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Opinion & Analysis

Obsessing over Jihadi Otherness: Radicalism’s Evolution and the Failure of the Post-Colonial Arab State

The rise of the Islamic State group (which will be referred to as ISIS), from the perspective of those in the Middle East drawn to it, rather than Europe where the French scholar Olivier Roy has proposed the idea of the “Islamization of radicalism,” can be discussed within the framework of a number of deeper phenomena in Arab societies since the mid-twentieth century.

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PODCAST | View From the Front Line

With over thirty years of experience as a war reporter in Afghanistan, Iraq, Libya, and Syria, Kurt Pelda is well acquainted with the terrors of armed conflict. In this podcast, he shares his perspectives on the war in Syria, challenges the propaganda emerging from the conflict, and shares his personal experiences of life on the frontlines of some of the bloodiest conflicts in recent history.

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Good Neighbors, Fragile Borders

Protect your borders – one critical lesson of the Syrian war that Saudi Arabia is taking close to heart. The Syrian regime proved lethally effective in the art of crushing internal dissent. Its use of informal militias among multiple agencies of security and military, its Arab nationalist propaganda, the projection …

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What is There to Celebrate?

It was recently announced that Arab “media experts” are planning to “celebrate” Arab Media Day on April 21, 2016. The theme for the first day of what is meant to become an annual tradition is “The role of the [Arab] media in combating terrorism”.  The mockery is surely multi-faceted. One …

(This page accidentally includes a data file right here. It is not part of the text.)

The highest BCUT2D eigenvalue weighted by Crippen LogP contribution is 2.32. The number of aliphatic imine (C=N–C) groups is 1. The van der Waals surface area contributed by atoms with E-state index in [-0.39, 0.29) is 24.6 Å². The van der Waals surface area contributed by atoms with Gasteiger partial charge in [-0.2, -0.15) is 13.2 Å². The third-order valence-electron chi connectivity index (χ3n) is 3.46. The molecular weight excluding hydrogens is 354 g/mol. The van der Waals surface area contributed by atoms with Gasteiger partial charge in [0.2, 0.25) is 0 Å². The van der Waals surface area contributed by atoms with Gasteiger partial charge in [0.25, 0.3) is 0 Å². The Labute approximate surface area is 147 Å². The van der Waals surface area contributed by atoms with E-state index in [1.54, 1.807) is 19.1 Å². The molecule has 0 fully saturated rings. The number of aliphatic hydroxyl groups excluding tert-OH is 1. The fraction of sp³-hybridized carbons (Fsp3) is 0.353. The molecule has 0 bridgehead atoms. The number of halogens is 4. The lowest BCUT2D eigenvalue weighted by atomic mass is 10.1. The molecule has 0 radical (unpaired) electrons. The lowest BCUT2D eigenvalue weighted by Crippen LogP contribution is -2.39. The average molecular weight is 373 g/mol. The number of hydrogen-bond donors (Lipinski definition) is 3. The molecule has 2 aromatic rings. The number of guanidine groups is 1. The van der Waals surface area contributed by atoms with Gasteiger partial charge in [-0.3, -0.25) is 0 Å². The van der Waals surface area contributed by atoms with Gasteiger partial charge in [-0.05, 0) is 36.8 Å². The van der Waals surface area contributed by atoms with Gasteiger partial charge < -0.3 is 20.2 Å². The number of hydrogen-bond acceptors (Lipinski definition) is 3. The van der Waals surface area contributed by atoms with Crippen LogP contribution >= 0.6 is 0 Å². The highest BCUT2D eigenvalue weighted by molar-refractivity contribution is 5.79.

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The Counterrevolution Will Be Televised: Propaganda and Egyptian Television since the Revolution

In a short and critical read, Amr Khalifa draws attention to the Egyptian state’s influence on shaping the narratives propagated by national and local media, particularly television. Using initial coverage of the 2011 Revolution as a jumping off point, Khalifa argues that the same mechanisms for controlling the media have been used and reused by successive governments, and reflects on new limitations on freedom of expression, which he argues are more stringent than those seen under Gamal Abdel Nasser.

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Asleep at the Press: Thoreau, the Nuances of Democracy and Egyptian Revolt

Through the lens of Thoreau’s conception of democracy Matthew Crippen investigates the international media’s framing of Mohamed Morsi’s overthrow in the summer of 2013. He questions why much of the Western media and Al Jazeera adopted the uniform narrative that the ouster was a coup and a travesty of democracy, despite its popular support. Without adjudicating whether or not the overthrow was anti-democratic, Crippen posits that the reasoning undergirding the dominant opinion among media pundits that it was remains questionable.

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Mapping Egypt’s Media: State Influence in a Transforming Landscape

President of the Egyptian Radio and Television Institute Gamal El Shaer presents unique insight into the current Egyptian media landscape. Grounded in historical discussion of the evolution of broadcast, print, and digital media in Egypt, El Shaer offers lucid description and analysis of how we have arrived at the current post-Revolution media environment. This article also tackles some of the challenges currently facing the country’s media in terms of the relationship between the state and the media, ownership structures, research, and professionalism.

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